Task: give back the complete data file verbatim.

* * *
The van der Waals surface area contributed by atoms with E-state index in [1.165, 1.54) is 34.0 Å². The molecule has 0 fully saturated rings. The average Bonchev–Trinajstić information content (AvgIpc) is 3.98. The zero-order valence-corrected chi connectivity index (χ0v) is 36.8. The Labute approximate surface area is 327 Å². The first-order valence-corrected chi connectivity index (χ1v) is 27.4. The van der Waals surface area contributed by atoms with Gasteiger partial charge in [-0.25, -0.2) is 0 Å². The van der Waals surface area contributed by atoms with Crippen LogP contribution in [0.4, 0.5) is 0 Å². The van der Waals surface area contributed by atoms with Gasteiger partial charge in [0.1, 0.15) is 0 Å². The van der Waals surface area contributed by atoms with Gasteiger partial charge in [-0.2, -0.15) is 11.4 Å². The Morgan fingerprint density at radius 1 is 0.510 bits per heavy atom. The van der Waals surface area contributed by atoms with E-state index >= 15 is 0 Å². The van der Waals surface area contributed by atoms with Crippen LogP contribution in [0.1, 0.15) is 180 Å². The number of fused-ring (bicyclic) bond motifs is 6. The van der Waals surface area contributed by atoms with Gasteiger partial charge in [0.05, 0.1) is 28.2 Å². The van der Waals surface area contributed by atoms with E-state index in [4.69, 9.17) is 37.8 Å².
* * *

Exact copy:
The van der Waals surface area contributed by atoms with E-state index in [1.165, 1.54) is 34.0 Å². The molecule has 0 fully saturated rings. The average Bonchev–Trinajstić information content (AvgIpc) is 3.98. The zero-order valence-corrected chi connectivity index (χ0v) is 36.8. The Labute approximate surface area is 327 Å². The first-order valence-corrected chi connectivity index (χ1v) is 27.4. The van der Waals surface area contributed by atoms with Gasteiger partial charge in [-0.25, -0.2) is 0 Å². The van der Waals surface area contributed by atoms with Crippen LogP contribution in [0.4, 0.5) is 0 Å². The van der Waals surface area contributed by atoms with Gasteiger partial charge in [0.1, 0.15) is 0 Å². The van der Waals surface area contributed by atoms with Gasteiger partial charge in [-0.2, -0.15) is 11.4 Å². The Morgan fingerprint density at radius 1 is 0.510 bits per heavy atom. The van der Waals surface area contributed by atoms with E-state index >= 15 is 0 Å². The van der Waals surface area contributed by atoms with Crippen LogP contribution in [0.1, 0.15) is 180 Å². The number of fused-ring (bicyclic) bond motifs is 6. The van der Waals surface area contributed by atoms with Gasteiger partial charge in [0.05, 0.1) is 28.2 Å². The van der Waals surface area contributed by atoms with E-state index in [4.69, 9.17) is 37.8 Å².